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When Kathy Meyer was asked what her favourite memories of her daughter are, she thought about the question before answering.
“Her smile. So many. She was such a good baby,” Meyer said.
“She exuded a lot of love. She loved to be hugged. She talked to anybody, she was a people person. Everyone was important.”
Those closest to Angela know she loved to put on makeup, do her nails, colour her hair and buy new clothes.
The young Inuit woman once had many friends, too.
“She was a very good [and] loyal friend and... of course, people drift away when people don’t understand her illness,” Meyer said.
In the early 1990s, Angela started to show signs of schizophrenia or bipolar disorder, and by the time she went missing, she was really struggling with the illness.
Because of it, Angela took several medications and gained weight, which bothered her.
Her mother says she's haunted by thoughts of her daughter.
She questions if someone grabbed her and took off, or if Angela decided she had enough and didn’t want to be found on Nov. 27, 2010 in Yellowknife, N.W.T.
Regardless, the family says Angela’s disappearance wasn’t a priority to the Yellowknife RCMP.
“We felt more could have been done,” Meyer said.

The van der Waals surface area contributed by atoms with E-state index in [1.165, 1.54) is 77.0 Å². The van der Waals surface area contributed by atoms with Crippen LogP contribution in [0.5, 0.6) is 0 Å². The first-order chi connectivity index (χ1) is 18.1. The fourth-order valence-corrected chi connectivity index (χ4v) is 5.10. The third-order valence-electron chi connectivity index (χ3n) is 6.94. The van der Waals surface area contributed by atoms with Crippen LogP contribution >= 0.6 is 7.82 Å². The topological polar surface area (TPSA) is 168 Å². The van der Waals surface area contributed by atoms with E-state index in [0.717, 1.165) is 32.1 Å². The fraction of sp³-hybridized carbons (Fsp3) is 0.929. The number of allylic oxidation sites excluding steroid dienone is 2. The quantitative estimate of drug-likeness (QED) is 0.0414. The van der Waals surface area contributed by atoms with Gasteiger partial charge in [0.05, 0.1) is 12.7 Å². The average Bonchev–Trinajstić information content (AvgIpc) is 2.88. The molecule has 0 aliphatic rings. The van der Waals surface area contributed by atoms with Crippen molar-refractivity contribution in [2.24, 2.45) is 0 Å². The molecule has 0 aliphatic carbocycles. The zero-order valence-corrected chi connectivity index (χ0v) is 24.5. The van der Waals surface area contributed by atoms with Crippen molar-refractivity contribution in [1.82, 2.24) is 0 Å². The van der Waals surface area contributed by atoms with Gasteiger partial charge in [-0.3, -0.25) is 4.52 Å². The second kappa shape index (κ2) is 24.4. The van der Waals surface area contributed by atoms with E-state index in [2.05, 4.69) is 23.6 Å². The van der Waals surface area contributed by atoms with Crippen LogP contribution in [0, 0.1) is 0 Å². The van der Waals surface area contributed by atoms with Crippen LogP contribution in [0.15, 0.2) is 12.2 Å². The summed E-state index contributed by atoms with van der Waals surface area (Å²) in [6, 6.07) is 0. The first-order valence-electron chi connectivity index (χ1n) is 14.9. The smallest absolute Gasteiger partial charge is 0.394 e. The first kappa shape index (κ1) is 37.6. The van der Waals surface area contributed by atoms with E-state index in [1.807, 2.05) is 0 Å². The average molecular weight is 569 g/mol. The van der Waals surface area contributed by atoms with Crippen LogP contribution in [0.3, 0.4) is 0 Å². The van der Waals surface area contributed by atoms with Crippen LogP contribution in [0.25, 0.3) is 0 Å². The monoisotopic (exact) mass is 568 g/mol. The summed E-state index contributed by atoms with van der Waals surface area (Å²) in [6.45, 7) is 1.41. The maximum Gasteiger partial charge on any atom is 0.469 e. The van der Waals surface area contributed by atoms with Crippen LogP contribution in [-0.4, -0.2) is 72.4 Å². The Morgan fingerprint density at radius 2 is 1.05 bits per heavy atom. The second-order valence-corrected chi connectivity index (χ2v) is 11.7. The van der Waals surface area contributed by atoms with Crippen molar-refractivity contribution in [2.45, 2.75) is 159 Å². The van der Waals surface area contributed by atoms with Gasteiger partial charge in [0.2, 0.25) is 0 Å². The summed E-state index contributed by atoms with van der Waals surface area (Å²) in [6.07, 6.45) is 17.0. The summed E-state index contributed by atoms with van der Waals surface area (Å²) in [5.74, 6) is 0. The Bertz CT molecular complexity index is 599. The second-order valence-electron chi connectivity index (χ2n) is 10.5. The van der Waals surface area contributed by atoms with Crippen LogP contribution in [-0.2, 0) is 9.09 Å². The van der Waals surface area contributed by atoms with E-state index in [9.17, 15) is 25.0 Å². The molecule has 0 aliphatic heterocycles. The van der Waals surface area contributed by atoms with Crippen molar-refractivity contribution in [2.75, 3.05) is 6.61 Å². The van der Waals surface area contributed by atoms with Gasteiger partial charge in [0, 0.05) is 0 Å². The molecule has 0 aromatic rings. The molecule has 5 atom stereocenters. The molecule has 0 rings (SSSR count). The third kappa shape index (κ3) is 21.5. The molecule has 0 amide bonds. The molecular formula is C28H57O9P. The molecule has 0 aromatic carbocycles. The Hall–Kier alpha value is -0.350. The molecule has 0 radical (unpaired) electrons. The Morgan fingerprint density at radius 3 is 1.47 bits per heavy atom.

“We had friends here organize a search right after Christmas and January and that’s when the RCMP went out with a helicopter.”
An RCMP canine unit went out searching, too.
“A lot of times when hunters go missing up here there’s a search and rescue sent out right away... I don’t know why they felt she was any different,” said Meyer.
At first, RCMP treated Angela as a runaway because she went missing three times before she vanished for the last time, but family insists she wasn’t on the run.
Since her November 2010 disappearance, RCMP have been in contact with them approximately five times.
“We initiated a couple of them,” Meyer said.
According to her, RCMP contacted family shortly before February 2015 to let them know a different officer was taking over Angela’s case.
Despite her feelings about how the case was handled by authorities, Meyer says she can rely on family and friends for help when it comes to searching for her daughter and communicating with the media.
When it comes to a federal inquiry into Canada’s missing and murdered indigenous girls and women, Meyer says she has mixed feelings.
“The story has to be told. I understand that for all the other missing and murdered aboriginal girls and women. Then I go beyond that and think about all the missing people,” she said.
“The other side of me, I wonder what other inquiries, what has become of them? Has anything been done?”
Thinking about her daughter nearly five years after she disappeared, Meyer remembers the good despite the pain:
She proudly says even though her daughter was deeply affected by mental illness, she was named athlete of the year during the Yellowknife Special Olympics in spring 2010, before she went missing.